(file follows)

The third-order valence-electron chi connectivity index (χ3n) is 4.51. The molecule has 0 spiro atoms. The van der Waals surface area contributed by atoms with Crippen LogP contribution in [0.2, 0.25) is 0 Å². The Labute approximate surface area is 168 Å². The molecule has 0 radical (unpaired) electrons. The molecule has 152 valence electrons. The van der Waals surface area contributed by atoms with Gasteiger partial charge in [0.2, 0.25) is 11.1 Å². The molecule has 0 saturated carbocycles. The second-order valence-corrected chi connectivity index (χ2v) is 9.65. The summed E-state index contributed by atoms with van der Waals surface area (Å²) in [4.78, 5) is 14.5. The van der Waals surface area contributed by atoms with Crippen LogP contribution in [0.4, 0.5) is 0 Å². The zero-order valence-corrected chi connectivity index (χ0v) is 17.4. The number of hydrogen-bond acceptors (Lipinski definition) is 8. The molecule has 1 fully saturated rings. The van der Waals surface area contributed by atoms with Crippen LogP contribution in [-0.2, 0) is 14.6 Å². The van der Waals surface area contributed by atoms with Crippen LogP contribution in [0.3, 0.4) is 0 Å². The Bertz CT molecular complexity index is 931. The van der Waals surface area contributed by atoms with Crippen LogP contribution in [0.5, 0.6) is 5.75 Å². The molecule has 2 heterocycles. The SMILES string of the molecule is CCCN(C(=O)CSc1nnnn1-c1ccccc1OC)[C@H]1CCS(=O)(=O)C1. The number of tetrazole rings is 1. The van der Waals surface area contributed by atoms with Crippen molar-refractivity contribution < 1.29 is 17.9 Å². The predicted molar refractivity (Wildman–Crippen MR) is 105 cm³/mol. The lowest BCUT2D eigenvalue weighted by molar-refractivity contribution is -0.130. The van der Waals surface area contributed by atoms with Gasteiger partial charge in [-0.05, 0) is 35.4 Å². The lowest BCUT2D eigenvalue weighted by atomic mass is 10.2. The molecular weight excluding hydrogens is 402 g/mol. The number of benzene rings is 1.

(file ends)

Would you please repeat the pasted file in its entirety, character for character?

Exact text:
The third-order valence-electron chi connectivity index (χ3n) is 4.51. The molecule has 0 spiro atoms. The van der Waals surface area contributed by atoms with Crippen LogP contribution in [0.2, 0.25) is 0 Å². The Labute approximate surface area is 168 Å². The molecule has 0 radical (unpaired) electrons. The molecule has 152 valence electrons. The van der Waals surface area contributed by atoms with Gasteiger partial charge in [0.2, 0.25) is 11.1 Å². The molecule has 0 saturated carbocycles. The second-order valence-corrected chi connectivity index (χ2v) is 9.65. The summed E-state index contributed by atoms with van der Waals surface area (Å²) in [4.78, 5) is 14.5. The van der Waals surface area contributed by atoms with Crippen LogP contribution in [0.4, 0.5) is 0 Å². The zero-order valence-corrected chi connectivity index (χ0v) is 17.4. The number of hydrogen-bond acceptors (Lipinski definition) is 8. The molecule has 1 fully saturated rings. The van der Waals surface area contributed by atoms with Crippen LogP contribution in [-0.2, 0) is 14.6 Å². The van der Waals surface area contributed by atoms with Crippen LogP contribution in [0.3, 0.4) is 0 Å². The Bertz CT molecular complexity index is 931. The van der Waals surface area contributed by atoms with Crippen LogP contribution in [0.5, 0.6) is 5.75 Å². The molecule has 2 heterocycles. The SMILES string of the molecule is CCCN(C(=O)CSc1nnnn1-c1ccccc1OC)[C@H]1CCS(=O)(=O)C1. The number of tetrazole rings is 1. The van der Waals surface area contributed by atoms with Crippen molar-refractivity contribution < 1.29 is 17.9 Å². The predicted molar refractivity (Wildman–Crippen MR) is 105 cm³/mol. The lowest BCUT2D eigenvalue weighted by molar-refractivity contribution is -0.130. The van der Waals surface area contributed by atoms with Gasteiger partial charge in [-0.05, 0) is 35.4 Å². The lowest BCUT2D eigenvalue weighted by atomic mass is 10.2. The molecular weight excluding hydrogens is 402 g/mol. The number of benzene rings is 1.